Description - Creative Imitation and Latin Literature by David West
The poets and prose-writers of Greece and Rome were acutely conscious of their literary heritage. They expressed this consciousness in the regularity with which, in their writings, they imitated and alluded to the great authors who had preceded them. Such imitation was generally not regarded as plagiarism but as essential to the creation of a new literary work: imitating one's predecessors was in no way incompatible with originality or progress. These views were not peculiar to the writers of Greece and Rome but were adopted by many others who have written in the 'classical tradition' right up to modern times. Creative Imitation and Latin Literature is an exploration of this concept of imitatio. The contributors analyse selected passages from various authors - Greek, Latin and English - in order to demonstrate both how Latin authors created new works of art by imitating earlier passages of literature (sometimes resorting even to self-imitation) and how English poets accomplished the same task by imitating passages of Latin literature. Quality and Pleasure in Latin Poetry, edited by Tony Woodman and David West and published by C.U.P. in 1974, was welcomed as a model of Latin literary-critical techniques.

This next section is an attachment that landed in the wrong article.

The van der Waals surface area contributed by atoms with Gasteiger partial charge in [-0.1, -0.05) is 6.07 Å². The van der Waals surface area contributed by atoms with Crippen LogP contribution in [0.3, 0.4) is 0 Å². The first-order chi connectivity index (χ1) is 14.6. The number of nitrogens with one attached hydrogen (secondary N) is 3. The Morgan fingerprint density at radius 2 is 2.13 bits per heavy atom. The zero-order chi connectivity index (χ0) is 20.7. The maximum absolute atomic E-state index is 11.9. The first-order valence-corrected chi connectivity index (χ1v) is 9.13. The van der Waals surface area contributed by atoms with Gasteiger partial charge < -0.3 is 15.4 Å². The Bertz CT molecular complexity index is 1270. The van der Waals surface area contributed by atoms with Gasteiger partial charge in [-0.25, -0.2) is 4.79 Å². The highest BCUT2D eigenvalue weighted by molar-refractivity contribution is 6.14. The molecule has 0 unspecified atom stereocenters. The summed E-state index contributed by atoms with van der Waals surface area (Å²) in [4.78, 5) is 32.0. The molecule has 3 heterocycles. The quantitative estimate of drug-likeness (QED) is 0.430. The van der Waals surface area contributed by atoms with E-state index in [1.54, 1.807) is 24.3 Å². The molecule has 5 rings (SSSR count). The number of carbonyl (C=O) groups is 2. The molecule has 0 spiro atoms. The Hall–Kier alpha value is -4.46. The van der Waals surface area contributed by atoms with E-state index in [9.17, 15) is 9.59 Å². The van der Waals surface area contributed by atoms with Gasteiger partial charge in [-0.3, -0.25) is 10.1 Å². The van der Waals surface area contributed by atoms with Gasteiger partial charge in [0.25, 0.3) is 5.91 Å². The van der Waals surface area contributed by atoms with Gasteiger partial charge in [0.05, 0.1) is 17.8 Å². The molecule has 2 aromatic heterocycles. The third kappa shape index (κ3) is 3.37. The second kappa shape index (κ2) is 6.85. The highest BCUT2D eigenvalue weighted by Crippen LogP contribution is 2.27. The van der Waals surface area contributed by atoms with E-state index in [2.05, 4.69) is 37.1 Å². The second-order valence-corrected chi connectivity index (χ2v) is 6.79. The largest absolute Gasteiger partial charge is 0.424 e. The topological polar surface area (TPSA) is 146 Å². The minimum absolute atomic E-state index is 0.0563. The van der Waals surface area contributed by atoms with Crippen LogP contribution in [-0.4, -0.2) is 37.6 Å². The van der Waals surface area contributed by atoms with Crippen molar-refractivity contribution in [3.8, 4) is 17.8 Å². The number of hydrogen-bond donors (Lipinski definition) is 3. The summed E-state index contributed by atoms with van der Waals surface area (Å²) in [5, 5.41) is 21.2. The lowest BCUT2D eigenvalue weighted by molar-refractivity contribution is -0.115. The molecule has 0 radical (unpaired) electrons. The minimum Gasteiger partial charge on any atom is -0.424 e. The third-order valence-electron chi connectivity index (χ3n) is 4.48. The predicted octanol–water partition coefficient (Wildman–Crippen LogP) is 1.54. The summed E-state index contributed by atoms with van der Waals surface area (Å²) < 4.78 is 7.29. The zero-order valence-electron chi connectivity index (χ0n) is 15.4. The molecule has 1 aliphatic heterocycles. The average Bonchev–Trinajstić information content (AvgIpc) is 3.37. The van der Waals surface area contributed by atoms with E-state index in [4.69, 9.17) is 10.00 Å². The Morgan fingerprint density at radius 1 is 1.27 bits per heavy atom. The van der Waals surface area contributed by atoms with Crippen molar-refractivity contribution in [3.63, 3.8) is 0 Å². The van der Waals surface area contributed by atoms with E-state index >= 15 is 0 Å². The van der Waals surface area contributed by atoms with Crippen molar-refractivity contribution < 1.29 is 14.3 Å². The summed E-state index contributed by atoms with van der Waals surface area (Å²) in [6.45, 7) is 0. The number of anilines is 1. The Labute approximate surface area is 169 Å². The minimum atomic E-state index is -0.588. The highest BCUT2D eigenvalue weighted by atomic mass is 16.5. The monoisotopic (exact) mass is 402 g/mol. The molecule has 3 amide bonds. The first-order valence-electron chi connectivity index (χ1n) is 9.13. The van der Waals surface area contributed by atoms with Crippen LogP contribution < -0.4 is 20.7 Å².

The contributors to this volume have employed similar methods, all Greek is accompanied by translation, and the book should be read by everyone interested in classical literature and in its influence on English writers.
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(216mm x 138mm x 19mm)
Cambridge University Press
Publisher: Cambridge University Press
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